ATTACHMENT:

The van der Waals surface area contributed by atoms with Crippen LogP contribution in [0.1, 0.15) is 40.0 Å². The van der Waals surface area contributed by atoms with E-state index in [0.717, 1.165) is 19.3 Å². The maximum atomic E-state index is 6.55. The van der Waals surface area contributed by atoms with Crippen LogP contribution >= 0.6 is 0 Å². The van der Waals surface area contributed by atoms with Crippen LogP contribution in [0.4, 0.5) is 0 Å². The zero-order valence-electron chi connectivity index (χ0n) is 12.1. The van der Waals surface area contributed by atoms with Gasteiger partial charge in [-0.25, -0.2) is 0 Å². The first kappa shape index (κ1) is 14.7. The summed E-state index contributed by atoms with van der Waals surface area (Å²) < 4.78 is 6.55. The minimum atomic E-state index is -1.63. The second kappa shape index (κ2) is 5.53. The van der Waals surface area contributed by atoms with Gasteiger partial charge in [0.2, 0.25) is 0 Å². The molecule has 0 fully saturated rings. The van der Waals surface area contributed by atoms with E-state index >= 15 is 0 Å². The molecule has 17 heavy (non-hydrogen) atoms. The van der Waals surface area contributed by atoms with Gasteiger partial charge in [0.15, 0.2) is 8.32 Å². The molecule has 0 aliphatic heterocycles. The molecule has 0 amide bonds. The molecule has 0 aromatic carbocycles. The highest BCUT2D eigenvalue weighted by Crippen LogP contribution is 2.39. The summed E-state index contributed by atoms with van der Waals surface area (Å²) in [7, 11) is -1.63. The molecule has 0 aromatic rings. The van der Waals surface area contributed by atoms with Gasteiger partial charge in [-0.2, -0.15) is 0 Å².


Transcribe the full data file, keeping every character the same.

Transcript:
The van der Waals surface area contributed by atoms with Crippen LogP contribution in [0.1, 0.15) is 40.0 Å². The van der Waals surface area contributed by atoms with E-state index in [0.717, 1.165) is 19.3 Å². The maximum atomic E-state index is 6.55. The van der Waals surface area contributed by atoms with Crippen LogP contribution >= 0.6 is 0 Å². The van der Waals surface area contributed by atoms with Crippen LogP contribution in [0.4, 0.5) is 0 Å². The zero-order valence-electron chi connectivity index (χ0n) is 12.1. The van der Waals surface area contributed by atoms with Gasteiger partial charge in [-0.25, -0.2) is 0 Å². The first kappa shape index (κ1) is 14.7. The summed E-state index contributed by atoms with van der Waals surface area (Å²) < 4.78 is 6.55. The minimum atomic E-state index is -1.63. The second kappa shape index (κ2) is 5.53. The van der Waals surface area contributed by atoms with Gasteiger partial charge in [0.2, 0.25) is 0 Å². The molecule has 0 fully saturated rings. The van der Waals surface area contributed by atoms with E-state index >= 15 is 0 Å². The molecule has 17 heavy (non-hydrogen) atoms. The van der Waals surface area contributed by atoms with Gasteiger partial charge in [0.15, 0.2) is 8.32 Å². The molecule has 0 aliphatic heterocycles. The molecule has 0 amide bonds. The molecule has 0 aromatic carbocycles. The highest BCUT2D eigenvalue weighted by Crippen LogP contribution is 2.39. The summed E-state index contributed by atoms with van der Waals surface area (Å²) in [7, 11) is -1.63. The molecule has 0 aromatic rings. The van der Waals surface area contributed by atoms with Gasteiger partial charge in [-0.2, -0.15) is 0 Å².